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Formation des aérosols organiques et inorganiques en Méditerranée

Abstract : This work aims at understanding the origins and processes leading to the formation of organic aerosols (OA) and inorganic aerosols (IA) over the western Mediterranean Sea during different seasons, using the air-quality model Polyphemus. In the framework of ChArMEx (the Chemistry-Aerosol Mediterranean Experiment), measurements of both aerosol concentrations and properties are performed at a remote site (Ersa) on Corsica Island in the northwestern Mediterranean sea in the summers 2012, 2013 and the winter 2014. This thesis also benefits from measurements performed during flights above the western Mediterranean Sea in the summer 2014. The model is evaluated during these periods, and different processes/parameterizations are added or modified in order to have good model-to-measurements comparisons, not only of aerosol concentrations but also of their properties. Origins of aerosols are assessed through different sensitivity studies to the meteorological model, anthropogenic emissions inventory, sea-salt emissions and different input models. The contribution of marine emissions to inorganic aerosols (IA) is important, and the parameterization of sea-salt emissions is chosen such as having good comparisons to sodium measurements, which is a non-volatile compound emitted mainly by sea salts. Marine organic aerosols (OA), which are added to the model with a parameterization that uses the chlorophyll-a concentration as a proxy parameter to model the marine chemistry, contribute to OA by only 2% at the maximum. The ground-based and airborne model-to-measurements comparisons show the importance of an accurate description of shipping emissions to model sulfate and OA concentrations. However, this is not true for nitrate and ammonium concentrations, which are very dependent on the hypotheses used in the model for condensation/evaporation (thermodynamic equilibrium, mixing state).During the summers 2012 and 2013, OA concentrations are mostly of biogenic origin, which is well reproduced by the model. Measurements show important concentrations of highly oxidized and oxygenated OA. For the model to reproduce not only the concentrations but also the oxidation and hydrophilicity properties of OA, three processes to form secondary organic aerosols (SOA) from monoterpenes are added to the model : the autoxidation process leading to the formation of extremely low volatility organic compounds, the organic nitrate formation mechanism and the second generational ageing. The high oxidation and oxygenation states of OA at Ersa are well modeled when organosulfate formation is also assumed. Winter simulations show that OA are mainly of anthropogenic origin. The influence of the anthropogenic intermediate/semi-volatile organic compound (ISVOC) emissions, which are missing from emission inventories, is low in summer. Nonetheless, the role and the contribution of ISVOC appear very significant during the winter, with a large contribution from residential heating. Different parameterizations to represent the emissions and the ageing of IS-VOC are implemented in the model, namely the volatility distribution of emissions, single-step vs multi-step oxidation scheme and non-traditional volatile organic compounds (NTVOC) chemistry. Sensitivity studies show that the volatility distribution at the emission is a key parameter to improve the modeling of OA concentrations. The model reproduces well the observed concentrations, but the observed organic oxidation and oxygenation states are strongly under-estimated, stressing the potential role of autoxidation and organic nitrate from anthropogenic precursors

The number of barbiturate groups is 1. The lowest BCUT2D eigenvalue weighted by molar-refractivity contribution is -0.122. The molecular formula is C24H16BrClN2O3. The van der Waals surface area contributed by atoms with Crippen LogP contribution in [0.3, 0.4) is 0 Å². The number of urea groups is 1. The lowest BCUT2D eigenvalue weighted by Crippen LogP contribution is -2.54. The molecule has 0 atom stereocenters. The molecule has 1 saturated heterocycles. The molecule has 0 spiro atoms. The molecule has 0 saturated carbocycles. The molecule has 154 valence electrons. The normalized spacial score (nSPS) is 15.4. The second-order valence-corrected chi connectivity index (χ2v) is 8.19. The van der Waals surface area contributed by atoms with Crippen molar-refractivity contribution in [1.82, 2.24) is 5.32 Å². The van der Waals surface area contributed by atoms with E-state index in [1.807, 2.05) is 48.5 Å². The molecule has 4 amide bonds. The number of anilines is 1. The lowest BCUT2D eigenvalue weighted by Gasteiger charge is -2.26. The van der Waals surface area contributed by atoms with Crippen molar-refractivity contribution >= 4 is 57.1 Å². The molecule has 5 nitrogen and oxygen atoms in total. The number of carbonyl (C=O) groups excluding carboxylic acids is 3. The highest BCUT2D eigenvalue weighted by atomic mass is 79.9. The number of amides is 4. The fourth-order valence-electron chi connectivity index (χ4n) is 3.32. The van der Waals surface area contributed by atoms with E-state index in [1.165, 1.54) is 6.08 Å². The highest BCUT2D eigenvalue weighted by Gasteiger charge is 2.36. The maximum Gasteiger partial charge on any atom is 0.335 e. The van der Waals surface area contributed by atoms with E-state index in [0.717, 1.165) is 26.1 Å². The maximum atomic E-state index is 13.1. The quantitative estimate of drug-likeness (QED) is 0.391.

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Submitted on : Monday, January 7, 2019 - 2:06:06 PM
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  • HAL Id : tel-01971943, version 1



Mounir Chrit. Formation des aérosols organiques et inorganiques en Méditerranée. Ingénierie de l'environnement. Université Paris-Est, 2018. Français. ⟨NNT : 2018PESC1027⟩. ⟨tel-01971943⟩



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